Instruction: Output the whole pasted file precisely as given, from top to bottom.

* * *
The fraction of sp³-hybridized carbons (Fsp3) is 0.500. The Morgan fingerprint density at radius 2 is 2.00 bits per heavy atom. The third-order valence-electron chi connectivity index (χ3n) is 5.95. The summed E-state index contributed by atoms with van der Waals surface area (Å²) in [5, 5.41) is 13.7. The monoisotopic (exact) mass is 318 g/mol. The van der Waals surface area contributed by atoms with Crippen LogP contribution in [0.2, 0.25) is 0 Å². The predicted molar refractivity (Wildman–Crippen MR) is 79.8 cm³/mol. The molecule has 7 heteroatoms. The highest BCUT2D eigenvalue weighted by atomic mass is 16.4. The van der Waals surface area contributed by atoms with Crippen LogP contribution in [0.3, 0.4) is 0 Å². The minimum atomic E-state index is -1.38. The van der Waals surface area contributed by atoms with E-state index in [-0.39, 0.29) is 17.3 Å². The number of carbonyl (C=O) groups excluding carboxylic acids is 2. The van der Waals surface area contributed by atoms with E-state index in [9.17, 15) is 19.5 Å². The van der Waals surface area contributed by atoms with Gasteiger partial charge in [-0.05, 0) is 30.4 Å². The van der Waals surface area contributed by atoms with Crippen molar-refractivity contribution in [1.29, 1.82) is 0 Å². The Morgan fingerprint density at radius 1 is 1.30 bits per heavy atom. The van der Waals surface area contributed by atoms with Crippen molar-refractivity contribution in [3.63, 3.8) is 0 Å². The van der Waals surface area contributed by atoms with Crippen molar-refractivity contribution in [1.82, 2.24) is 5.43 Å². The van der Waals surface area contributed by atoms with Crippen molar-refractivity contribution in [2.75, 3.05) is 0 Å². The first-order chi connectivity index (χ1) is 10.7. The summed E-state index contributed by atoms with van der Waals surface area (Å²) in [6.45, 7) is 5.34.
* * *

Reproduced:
The fraction of sp³-hybridized carbons (Fsp3) is 0.500. The Morgan fingerprint density at radius 2 is 2.00 bits per heavy atom. The third-order valence-electron chi connectivity index (χ3n) is 5.95. The summed E-state index contributed by atoms with van der Waals surface area (Å²) in [5, 5.41) is 13.7. The monoisotopic (exact) mass is 318 g/mol. The van der Waals surface area contributed by atoms with Crippen LogP contribution in [0.2, 0.25) is 0 Å². The predicted molar refractivity (Wildman–Crippen MR) is 79.8 cm³/mol. The molecule has 7 heteroatoms. The highest BCUT2D eigenvalue weighted by atomic mass is 16.4. The van der Waals surface area contributed by atoms with Crippen LogP contribution in [0.3, 0.4) is 0 Å². The minimum atomic E-state index is -1.38. The van der Waals surface area contributed by atoms with E-state index in [-0.39, 0.29) is 17.3 Å². The number of carbonyl (C=O) groups excluding carboxylic acids is 2. The van der Waals surface area contributed by atoms with E-state index in [9.17, 15) is 19.5 Å². The van der Waals surface area contributed by atoms with Gasteiger partial charge in [-0.05, 0) is 30.4 Å². The van der Waals surface area contributed by atoms with Crippen molar-refractivity contribution in [1.29, 1.82) is 0 Å². The Morgan fingerprint density at radius 1 is 1.30 bits per heavy atom. The van der Waals surface area contributed by atoms with Crippen molar-refractivity contribution in [3.63, 3.8) is 0 Å². The van der Waals surface area contributed by atoms with Crippen molar-refractivity contribution in [1.82, 2.24) is 5.43 Å². The van der Waals surface area contributed by atoms with Crippen molar-refractivity contribution in [2.75, 3.05) is 0 Å². The first-order chi connectivity index (χ1) is 10.7. The summed E-state index contributed by atoms with van der Waals surface area (Å²) in [6.45, 7) is 5.34.